Benjamin Netanyahu deliberately over-egged Iran’s nuclear position at the UN while Israeli intelligence agencies worked to undermine an African state, leaked spy memos claim.
The blistering revelations are part of a series of secrets published around the world this week, when a cache of classified memos between South African spies and their foreign counterparts were leaked to the press.
The timing of the cables raised eyebrows, coming just days before Netanyahu addresses the US Congress – an engagement he arranged without consulting the White House. Netanyahu is expected to raise the spectre of an imminent Iranian nuclear bomb to dissuade US lawmakers from agreeing a deal with Tehran – so the timing of news that Israeli spy service Mossad thought Iran was “not performing the activity necessary to produce weapons” is acutely embarrassing.
It follows the widely-publicised claims he made at the United Nations General Assembly in 2012, when he drew a red line on a cartoon bomb and said Iran was only a year away from having an atomic weapon.
Netanyahu is not alone in being undercut by the leaks, because they also show that in 2012, a CIA agent enlisted the help of a South African spy because he was “desperate” to make contact with Hamas in Gaza.
Among the other insights revealed in the reports by South Africa’s National Intelligence Agency (NIA) was that Israel was “working assiduously to encircle and isolate Sudan from the outside, and to fuel insurrection from inside”.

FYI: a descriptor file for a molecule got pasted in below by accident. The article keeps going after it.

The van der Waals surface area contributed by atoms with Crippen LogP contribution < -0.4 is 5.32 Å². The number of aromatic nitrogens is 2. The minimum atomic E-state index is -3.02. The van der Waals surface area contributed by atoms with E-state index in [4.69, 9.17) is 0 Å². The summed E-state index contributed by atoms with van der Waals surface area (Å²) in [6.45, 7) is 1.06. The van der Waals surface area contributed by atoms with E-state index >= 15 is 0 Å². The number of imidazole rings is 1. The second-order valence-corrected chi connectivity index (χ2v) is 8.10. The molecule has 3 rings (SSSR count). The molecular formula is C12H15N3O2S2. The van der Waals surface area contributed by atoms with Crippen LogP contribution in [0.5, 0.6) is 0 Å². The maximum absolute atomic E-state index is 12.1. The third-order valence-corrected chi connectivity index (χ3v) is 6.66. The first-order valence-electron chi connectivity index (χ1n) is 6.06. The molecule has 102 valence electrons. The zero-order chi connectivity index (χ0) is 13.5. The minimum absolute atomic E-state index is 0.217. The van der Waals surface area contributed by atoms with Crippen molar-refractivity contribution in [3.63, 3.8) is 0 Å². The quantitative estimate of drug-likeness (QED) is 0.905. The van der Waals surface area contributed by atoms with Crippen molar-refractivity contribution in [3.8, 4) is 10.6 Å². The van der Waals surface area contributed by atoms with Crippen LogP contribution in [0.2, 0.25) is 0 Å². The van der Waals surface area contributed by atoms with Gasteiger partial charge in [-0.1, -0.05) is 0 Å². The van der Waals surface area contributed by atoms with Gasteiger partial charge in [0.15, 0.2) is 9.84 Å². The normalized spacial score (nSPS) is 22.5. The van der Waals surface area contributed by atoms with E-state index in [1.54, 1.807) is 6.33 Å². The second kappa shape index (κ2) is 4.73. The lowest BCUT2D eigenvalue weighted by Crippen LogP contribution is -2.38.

Last year, Israeli jets are believed to have bombed a Sudanese ammunition warehouse, which is understood to have been storing arms bound for Hamas, despite assurances from President Omar Al-Bashir that his country is no longer a sponsor of terrorism.
The secret dossiers also revealed the extent to which Israeli defence contractors are active across Africa, with Foreign Minister Avigdor Lieberman shown to have “facilitated contracts for Israelis to train various militias” across the continent.
Elsewhere, South African intelligence officers note that Israel “plans to appropriate African diamonds and process them in Israel”. Israel is already the world’s second-largest processor of diamonds.
The leaked cables, which were passed to Al-Jazeera and verified by British media, further show that Mossad maintained close relations with South African regimes during the apartheid era, but distanced itself from its Mandela-inspired successor, the African National Congress.
They also show that in 2009, former Israeli spy chief Meir Dagan sought Pretoria’s help in scuppering a UN report into alleged Israeli war crimes in Gaza, led by South African judge Richard Goldstone.